Green and white have some options – but they generally don’t remove the cards from the game. Cards like Krosan Reclamation will get cards out of the graveyard and into the opponent’s library, so it can deal with incarnations. White has two options: Funeral Pyre – a kind of Afterlife for cards in the graveyard – and Morningtide, which empties all graveyards. For building a deck around, Morningtide looks a bit better… But it’s still marginal. In addition, both green and white have advocates – creatures that have effects gained by returning cards in the graveyard to hand. Although I could almost see a G/R deck with Anger running Living Wish and Nullmage Advocate in the sideboard, none of these seem like good methods of getting rid of cards in the graveyard. In many cases, your opponent will just pitch the card to Wild Mongrel again.

Red has one card that can remove cards from the graveyard. Can’t think of it? That’s sure proof of repressed memory syndrome. It’s Mudhole – the 61st card in your draft deck.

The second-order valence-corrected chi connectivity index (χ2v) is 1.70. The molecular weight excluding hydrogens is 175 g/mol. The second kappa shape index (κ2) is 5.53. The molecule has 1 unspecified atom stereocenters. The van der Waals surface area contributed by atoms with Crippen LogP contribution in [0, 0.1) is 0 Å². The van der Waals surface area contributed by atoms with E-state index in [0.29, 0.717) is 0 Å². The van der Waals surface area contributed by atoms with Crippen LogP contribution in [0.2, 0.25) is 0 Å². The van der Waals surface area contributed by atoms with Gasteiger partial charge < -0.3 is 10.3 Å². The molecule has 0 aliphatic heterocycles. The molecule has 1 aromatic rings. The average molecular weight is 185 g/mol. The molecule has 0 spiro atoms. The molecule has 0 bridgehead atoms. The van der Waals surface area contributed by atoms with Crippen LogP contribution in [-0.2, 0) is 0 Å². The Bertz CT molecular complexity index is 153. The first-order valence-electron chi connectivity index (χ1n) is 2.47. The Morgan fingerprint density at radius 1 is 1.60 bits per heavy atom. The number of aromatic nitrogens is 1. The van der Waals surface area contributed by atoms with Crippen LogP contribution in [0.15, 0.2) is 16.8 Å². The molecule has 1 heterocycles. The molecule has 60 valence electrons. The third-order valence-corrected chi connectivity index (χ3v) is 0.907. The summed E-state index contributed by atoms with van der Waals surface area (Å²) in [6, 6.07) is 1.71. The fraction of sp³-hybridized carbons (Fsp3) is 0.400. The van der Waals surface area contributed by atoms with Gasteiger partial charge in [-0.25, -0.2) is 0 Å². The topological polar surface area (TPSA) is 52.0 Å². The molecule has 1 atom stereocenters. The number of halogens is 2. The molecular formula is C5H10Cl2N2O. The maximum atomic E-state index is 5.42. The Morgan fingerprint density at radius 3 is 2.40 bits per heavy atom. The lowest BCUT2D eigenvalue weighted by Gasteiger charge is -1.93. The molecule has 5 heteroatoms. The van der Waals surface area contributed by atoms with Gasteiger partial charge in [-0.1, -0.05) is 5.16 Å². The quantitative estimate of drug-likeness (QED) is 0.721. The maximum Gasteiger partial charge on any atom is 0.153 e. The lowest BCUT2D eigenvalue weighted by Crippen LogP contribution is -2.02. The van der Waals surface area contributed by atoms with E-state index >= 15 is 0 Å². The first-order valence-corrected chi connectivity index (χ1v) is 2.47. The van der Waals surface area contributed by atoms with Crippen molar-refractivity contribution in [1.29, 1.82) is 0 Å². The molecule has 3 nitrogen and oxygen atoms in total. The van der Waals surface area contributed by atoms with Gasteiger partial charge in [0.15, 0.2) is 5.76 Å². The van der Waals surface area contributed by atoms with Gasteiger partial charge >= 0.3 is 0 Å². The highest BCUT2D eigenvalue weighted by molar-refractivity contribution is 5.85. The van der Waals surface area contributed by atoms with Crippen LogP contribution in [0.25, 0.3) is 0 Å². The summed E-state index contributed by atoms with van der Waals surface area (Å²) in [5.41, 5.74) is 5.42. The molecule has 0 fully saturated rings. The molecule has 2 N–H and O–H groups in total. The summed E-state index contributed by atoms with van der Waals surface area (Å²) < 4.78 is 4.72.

Blue and Black have better cards to affect the graveyard. There may be a deck there, if it can be fast and strong enough to deal with fast beatdown and other archetypes. Only testing will tell.

Let’s review the cards.

Cremate, B, Instant, (Invasion)

Remove target card in graveyard from the game. Draw a card.

I am perpetually enthralled by cantrips. This is worth trying maindeck, especially in decks that are not dedicated to graveyard removal. It is never dead. On the flip side, it does not help you win.

Coffin Purge, B, Instant

Remove target card in a graveyard from the game. Flashback B.

Cheap, flashes back, only gets one card each way. Solid, but not exciting.

Decompose, 1B, Sorcery